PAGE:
Physical damage to the spinal cord or central nervous system can also contribute to nocturia, says S. Adam Ramin, MD, urologist and medical director of Urology Cancer Specialists in Los Angeles, who adds that it can happen as a result of several conditions, such as Parkinson's disease or spinal cord injury. The National Association for Continence refers to this symptom as neurogenic bladder.
It's also common in people who have a history of stroke. In fact, two separate studies—one from 2012 and one from 2019—suggest that urinary incontinence and lower urinary tract dysfunction are extremely common in the first three to six months after having a stroke.
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Common infections, like those of the urinary tract (UTI) and bladder, often cause intense, sudden urges to urinate, reports the Mayo Clinic. If you have an infection, you would probably not only have this symptom at night (in other words, you'd feel it during the day, too), but if your nocturia is a brand new problem and you have other signs of infection—such as fever, burning sensation when you pee, or pelvic or lower abdominal pain—it's worth considering.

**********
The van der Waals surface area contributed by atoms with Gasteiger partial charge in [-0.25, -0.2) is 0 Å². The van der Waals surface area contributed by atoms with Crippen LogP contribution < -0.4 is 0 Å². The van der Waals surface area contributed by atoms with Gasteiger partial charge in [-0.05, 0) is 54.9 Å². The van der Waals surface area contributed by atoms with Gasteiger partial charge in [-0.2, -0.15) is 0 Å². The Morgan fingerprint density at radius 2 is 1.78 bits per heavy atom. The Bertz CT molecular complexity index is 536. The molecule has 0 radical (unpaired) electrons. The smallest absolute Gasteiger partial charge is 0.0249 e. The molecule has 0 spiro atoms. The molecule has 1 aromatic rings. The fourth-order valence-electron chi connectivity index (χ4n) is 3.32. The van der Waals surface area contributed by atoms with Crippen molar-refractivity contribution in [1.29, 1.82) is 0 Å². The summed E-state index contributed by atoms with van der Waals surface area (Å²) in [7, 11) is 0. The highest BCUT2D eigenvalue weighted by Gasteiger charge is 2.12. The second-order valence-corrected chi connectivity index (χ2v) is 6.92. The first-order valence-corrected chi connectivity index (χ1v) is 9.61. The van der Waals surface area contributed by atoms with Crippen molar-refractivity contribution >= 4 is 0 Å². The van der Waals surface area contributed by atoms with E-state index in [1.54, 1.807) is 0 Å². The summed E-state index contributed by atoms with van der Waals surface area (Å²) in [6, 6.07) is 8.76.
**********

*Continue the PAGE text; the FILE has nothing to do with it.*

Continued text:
Age and Ethnicity
There are some risk factors for nocturia that are 100% out of your control:
Age. Per Dr. Ellerkmann, an increased volume of nighttime urination can occur with a decrease in the anti-diuretic hormone called arginine vasopressin (AVP.) "Normally, there are higher AVP plasma levels at night, which lead to less urine production," he says, "however, in older patients the level of nighttime AVP production may be lower, leading to age-related increases in nocturia."
According to the National Association for Continence, the majority of people with nocturia are over the age of 60.
Ethnicity. Nocturia is more common in Black and Hispanic people, especially men. But Dr. Ramin says it may not be because of any particular genetic or hereditary disposition; rather, in many causes, the causes may be socioeconomic or even cultural.
"Black and Hispanic men are generally less likely to have access to healthcare and are less inclined to seek medical care, so their disease condition progresses and symptoms become more pronounced," he explains.